"I've never seen him in a bad mood," his father said. "People look forward to seeing him. He makes people feel better."
McCarthy has worked closely with Kineavy for four years. On the door to his office, a typed message announces, "Frankie Kineavy, Villanova University." In the letter of recommendation he wrote to Villanova, McCarthy said Kineavy "established his own legacy at Manasquan High School."
Instead of the traditional sheet of paper, Kineavy's résumé is a 40-page portfolio, bound and laminated. It follows his life as he organized charity basketball tournaments with Rutgers coach Freddie Hill and created scholarships for local underprivileged students. He's won awards and handed them out, written poems and posed for pictures with presidents. Even George W. Bush and Bill Clinton are part of the Frankie Kineavy Experience.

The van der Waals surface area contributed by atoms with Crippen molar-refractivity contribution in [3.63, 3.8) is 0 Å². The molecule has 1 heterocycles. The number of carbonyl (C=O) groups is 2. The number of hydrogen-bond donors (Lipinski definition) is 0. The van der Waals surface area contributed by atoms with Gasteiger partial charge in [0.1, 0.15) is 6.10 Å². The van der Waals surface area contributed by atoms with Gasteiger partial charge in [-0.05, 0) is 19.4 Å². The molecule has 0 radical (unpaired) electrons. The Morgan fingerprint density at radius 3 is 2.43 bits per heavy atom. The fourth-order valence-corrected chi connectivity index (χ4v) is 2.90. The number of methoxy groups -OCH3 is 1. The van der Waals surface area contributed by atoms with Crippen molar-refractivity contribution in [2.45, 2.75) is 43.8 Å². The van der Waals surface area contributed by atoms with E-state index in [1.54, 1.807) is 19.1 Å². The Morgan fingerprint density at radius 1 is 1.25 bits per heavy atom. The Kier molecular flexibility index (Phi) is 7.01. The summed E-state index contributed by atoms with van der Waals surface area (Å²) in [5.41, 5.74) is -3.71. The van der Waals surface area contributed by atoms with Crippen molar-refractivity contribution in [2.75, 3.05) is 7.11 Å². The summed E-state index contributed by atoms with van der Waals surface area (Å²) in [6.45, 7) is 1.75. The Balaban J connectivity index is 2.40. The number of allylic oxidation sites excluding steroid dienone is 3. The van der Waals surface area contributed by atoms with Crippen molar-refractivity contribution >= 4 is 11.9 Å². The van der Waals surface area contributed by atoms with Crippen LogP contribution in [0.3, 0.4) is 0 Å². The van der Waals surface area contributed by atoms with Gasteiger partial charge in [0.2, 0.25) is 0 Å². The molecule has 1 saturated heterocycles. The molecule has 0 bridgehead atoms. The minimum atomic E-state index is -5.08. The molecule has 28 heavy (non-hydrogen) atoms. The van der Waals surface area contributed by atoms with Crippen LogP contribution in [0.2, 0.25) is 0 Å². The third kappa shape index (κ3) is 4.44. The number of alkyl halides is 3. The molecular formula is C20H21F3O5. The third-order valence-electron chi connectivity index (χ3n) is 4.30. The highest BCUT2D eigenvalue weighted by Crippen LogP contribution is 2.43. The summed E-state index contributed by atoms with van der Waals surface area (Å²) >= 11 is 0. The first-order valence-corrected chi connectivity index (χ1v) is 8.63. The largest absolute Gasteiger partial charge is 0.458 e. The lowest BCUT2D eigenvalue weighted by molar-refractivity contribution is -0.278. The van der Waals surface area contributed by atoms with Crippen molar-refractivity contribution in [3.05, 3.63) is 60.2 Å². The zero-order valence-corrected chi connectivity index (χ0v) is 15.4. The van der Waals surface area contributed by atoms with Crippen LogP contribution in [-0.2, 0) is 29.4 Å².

"I think Frankie has developed lifelong friendships with people," McCarthy said. "We see the way Frankie changed teachers and students. He showed people what it's like to be handicapped. He can't walk and talk, but his brain is better than ours."
Once at Villanova, Kineavy is most looking forward to expanding his interests. Like all 18-year-olds, he's anxious to get away from his hometown. He wants to get involved with the drama department and has spoken to coach Jay Wright about a position with the Wildcats' basketball team. He's already talking majors.
"Maybe education, if somebody will hire me," Kineavy said, casting a knowing glance at McCarthy, a man who might someday be in a position to do just that.
Ned Winner is a freelance writer in New Jersey.